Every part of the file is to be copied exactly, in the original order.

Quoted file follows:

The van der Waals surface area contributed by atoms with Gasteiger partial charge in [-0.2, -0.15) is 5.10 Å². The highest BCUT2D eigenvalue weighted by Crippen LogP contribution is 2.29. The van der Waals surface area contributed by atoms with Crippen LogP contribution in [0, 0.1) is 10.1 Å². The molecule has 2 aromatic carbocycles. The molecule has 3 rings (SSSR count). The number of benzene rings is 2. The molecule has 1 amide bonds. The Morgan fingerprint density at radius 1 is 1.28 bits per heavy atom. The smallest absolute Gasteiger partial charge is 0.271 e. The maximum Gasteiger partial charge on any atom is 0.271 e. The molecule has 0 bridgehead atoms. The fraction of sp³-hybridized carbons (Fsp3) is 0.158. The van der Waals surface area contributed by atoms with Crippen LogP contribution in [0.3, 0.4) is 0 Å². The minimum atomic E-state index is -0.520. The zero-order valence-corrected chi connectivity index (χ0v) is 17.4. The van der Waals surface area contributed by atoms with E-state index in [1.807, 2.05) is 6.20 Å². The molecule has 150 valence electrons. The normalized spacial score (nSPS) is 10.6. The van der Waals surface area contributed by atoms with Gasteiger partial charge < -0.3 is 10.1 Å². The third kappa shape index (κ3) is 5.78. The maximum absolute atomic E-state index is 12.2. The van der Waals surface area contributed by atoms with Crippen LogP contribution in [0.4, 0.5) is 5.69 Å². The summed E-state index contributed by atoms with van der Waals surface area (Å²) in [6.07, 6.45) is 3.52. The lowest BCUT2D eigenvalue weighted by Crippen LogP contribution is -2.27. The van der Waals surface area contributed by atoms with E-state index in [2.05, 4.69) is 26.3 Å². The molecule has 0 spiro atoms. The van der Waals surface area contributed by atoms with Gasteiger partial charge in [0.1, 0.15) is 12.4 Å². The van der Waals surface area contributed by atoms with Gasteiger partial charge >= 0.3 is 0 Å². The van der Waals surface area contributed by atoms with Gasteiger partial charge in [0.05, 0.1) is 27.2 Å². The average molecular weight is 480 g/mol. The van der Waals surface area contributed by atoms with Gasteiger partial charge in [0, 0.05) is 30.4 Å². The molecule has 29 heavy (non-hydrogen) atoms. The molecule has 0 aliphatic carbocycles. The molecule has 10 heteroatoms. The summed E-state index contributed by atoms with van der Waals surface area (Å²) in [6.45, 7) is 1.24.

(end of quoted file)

The van der Waals surface area contributed by atoms with Gasteiger partial charge in [-0.2, -0.15) is 5.10 Å². The highest BCUT2D eigenvalue weighted by Crippen LogP contribution is 2.29. The van der Waals surface area contributed by atoms with Crippen LogP contribution in [0, 0.1) is 10.1 Å². The molecule has 2 aromatic carbocycles. The molecule has 3 rings (SSSR count). The number of benzene rings is 2. The molecule has 1 amide bonds. The Morgan fingerprint density at radius 1 is 1.28 bits per heavy atom. The smallest absolute Gasteiger partial charge is 0.271 e. The maximum Gasteiger partial charge on any atom is 0.271 e. The molecule has 0 bridgehead atoms. The fraction of sp³-hybridized carbons (Fsp3) is 0.158. The van der Waals surface area contributed by atoms with Crippen LogP contribution in [0.3, 0.4) is 0 Å². The minimum atomic E-state index is -0.520. The zero-order valence-corrected chi connectivity index (χ0v) is 17.4. The van der Waals surface area contributed by atoms with E-state index in [1.807, 2.05) is 6.20 Å². The molecule has 150 valence electrons. The normalized spacial score (nSPS) is 10.6. The van der Waals surface area contributed by atoms with Gasteiger partial charge < -0.3 is 10.1 Å². The third kappa shape index (κ3) is 5.78. The maximum absolute atomic E-state index is 12.2. The van der Waals surface area contributed by atoms with Crippen LogP contribution in [0.4, 0.5) is 5.69 Å². The summed E-state index contributed by atoms with van der Waals surface area (Å²) in [6.07, 6.45) is 3.52. The lowest BCUT2D eigenvalue weighted by Crippen LogP contribution is -2.27. The van der Waals surface area contributed by atoms with E-state index in [2.05, 4.69) is 26.3 Å². The molecule has 0 spiro atoms. The van der Waals surface area contributed by atoms with Gasteiger partial charge in [0.1, 0.15) is 12.4 Å². The van der Waals surface area contributed by atoms with Gasteiger partial charge >= 0.3 is 0 Å². The van der Waals surface area contributed by atoms with Gasteiger partial charge in [0.05, 0.1) is 27.2 Å². The average molecular weight is 480 g/mol. The van der Waals surface area contributed by atoms with Gasteiger partial charge in [0, 0.05) is 30.4 Å². The molecule has 29 heavy (non-hydrogen) atoms. The molecule has 0 aliphatic carbocycles. The molecule has 10 heteroatoms. The summed E-state index contributed by atoms with van der Waals surface area (Å²) in [6.45, 7) is 1.24.